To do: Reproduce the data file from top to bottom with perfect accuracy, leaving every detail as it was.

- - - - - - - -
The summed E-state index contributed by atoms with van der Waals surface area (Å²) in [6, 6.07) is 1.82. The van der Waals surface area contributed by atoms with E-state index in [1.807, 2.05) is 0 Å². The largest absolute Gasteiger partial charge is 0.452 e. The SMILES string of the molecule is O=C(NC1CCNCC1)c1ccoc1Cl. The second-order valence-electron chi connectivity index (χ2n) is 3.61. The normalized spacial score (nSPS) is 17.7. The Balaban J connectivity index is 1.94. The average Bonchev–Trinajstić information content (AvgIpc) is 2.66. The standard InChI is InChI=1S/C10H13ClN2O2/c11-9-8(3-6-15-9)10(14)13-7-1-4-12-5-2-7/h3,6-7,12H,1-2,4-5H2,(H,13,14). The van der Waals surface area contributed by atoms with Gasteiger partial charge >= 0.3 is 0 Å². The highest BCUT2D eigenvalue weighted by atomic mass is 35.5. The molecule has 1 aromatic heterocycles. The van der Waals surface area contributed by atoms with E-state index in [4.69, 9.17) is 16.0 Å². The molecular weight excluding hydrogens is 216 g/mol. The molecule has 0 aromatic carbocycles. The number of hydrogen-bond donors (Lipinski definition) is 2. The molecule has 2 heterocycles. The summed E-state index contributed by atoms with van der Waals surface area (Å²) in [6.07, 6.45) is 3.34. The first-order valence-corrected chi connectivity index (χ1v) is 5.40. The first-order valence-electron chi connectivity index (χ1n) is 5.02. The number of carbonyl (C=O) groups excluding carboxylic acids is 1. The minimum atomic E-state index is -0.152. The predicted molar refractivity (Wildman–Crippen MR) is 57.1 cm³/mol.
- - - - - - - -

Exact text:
The summed E-state index contributed by atoms with van der Waals surface area (Å²) in [6, 6.07) is 1.82. The van der Waals surface area contributed by atoms with E-state index in [1.807, 2.05) is 0 Å². The largest absolute Gasteiger partial charge is 0.452 e. The SMILES string of the molecule is O=C(NC1CCNCC1)c1ccoc1Cl. The second-order valence-electron chi connectivity index (χ2n) is 3.61. The normalized spacial score (nSPS) is 17.7. The Balaban J connectivity index is 1.94. The average Bonchev–Trinajstić information content (AvgIpc) is 2.66. The standard InChI is InChI=1S/C10H13ClN2O2/c11-9-8(3-6-15-9)10(14)13-7-1-4-12-5-2-7/h3,6-7,12H,1-2,4-5H2,(H,13,14). The van der Waals surface area contributed by atoms with Gasteiger partial charge >= 0.3 is 0 Å². The highest BCUT2D eigenvalue weighted by atomic mass is 35.5. The molecule has 1 aromatic heterocycles. The van der Waals surface area contributed by atoms with E-state index in [4.69, 9.17) is 16.0 Å². The molecular weight excluding hydrogens is 216 g/mol. The molecule has 0 aromatic carbocycles. The number of hydrogen-bond donors (Lipinski definition) is 2. The molecule has 2 heterocycles. The summed E-state index contributed by atoms with van der Waals surface area (Å²) in [6.07, 6.45) is 3.34. The first-order valence-corrected chi connectivity index (χ1v) is 5.40. The first-order valence-electron chi connectivity index (χ1n) is 5.02. The number of carbonyl (C=O) groups excluding carboxylic acids is 1. The minimum atomic E-state index is -0.152. The predicted molar refractivity (Wildman–Crippen MR) is 57.1 cm³/mol.